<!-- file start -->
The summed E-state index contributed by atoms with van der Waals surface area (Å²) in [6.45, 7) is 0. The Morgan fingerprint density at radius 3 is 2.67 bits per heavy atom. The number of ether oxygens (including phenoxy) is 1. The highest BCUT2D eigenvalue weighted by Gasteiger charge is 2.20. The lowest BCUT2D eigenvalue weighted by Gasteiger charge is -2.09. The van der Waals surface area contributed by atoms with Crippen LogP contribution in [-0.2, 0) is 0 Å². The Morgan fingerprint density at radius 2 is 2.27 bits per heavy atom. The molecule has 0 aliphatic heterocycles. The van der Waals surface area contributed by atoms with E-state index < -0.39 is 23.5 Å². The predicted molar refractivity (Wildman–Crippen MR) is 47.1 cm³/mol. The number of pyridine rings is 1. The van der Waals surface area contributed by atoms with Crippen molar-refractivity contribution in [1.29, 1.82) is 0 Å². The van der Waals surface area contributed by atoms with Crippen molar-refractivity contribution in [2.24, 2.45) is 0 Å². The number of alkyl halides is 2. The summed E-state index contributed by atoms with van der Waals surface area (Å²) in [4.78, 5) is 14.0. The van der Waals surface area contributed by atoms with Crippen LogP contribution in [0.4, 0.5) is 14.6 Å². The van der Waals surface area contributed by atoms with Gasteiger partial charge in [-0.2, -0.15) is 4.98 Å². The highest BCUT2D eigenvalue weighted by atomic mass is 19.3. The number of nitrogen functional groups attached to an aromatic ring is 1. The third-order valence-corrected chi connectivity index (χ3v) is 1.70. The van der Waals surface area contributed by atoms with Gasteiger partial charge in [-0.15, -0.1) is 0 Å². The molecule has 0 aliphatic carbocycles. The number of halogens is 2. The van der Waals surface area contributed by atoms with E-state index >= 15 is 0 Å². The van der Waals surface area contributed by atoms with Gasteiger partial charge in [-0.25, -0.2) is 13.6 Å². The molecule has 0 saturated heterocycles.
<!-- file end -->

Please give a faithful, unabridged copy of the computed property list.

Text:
The summed E-state index contributed by atoms with van der Waals surface area (Å²) in [6.45, 7) is 0. The Morgan fingerprint density at radius 3 is 2.67 bits per heavy atom. The number of ether oxygens (including phenoxy) is 1. The highest BCUT2D eigenvalue weighted by Gasteiger charge is 2.20. The lowest BCUT2D eigenvalue weighted by Gasteiger charge is -2.09. The van der Waals surface area contributed by atoms with Crippen LogP contribution in [-0.2, 0) is 0 Å². The Morgan fingerprint density at radius 2 is 2.27 bits per heavy atom. The molecule has 0 aliphatic heterocycles. The van der Waals surface area contributed by atoms with E-state index < -0.39 is 23.5 Å². The predicted molar refractivity (Wildman–Crippen MR) is 47.1 cm³/mol. The number of pyridine rings is 1. The van der Waals surface area contributed by atoms with Crippen molar-refractivity contribution in [1.29, 1.82) is 0 Å². The van der Waals surface area contributed by atoms with Crippen molar-refractivity contribution in [2.24, 2.45) is 0 Å². The number of alkyl halides is 2. The summed E-state index contributed by atoms with van der Waals surface area (Å²) in [4.78, 5) is 14.0. The van der Waals surface area contributed by atoms with Crippen LogP contribution in [0.4, 0.5) is 14.6 Å². The van der Waals surface area contributed by atoms with Gasteiger partial charge in [-0.2, -0.15) is 4.98 Å². The highest BCUT2D eigenvalue weighted by atomic mass is 19.3. The number of nitrogen functional groups attached to an aromatic ring is 1. The third-order valence-corrected chi connectivity index (χ3v) is 1.70. The van der Waals surface area contributed by atoms with Gasteiger partial charge in [-0.15, -0.1) is 0 Å². The molecule has 0 aliphatic carbocycles. The number of halogens is 2. The van der Waals surface area contributed by atoms with E-state index >= 15 is 0 Å². The van der Waals surface area contributed by atoms with Gasteiger partial charge in [-0.25, -0.2) is 13.6 Å². The molecule has 0 saturated heterocycles.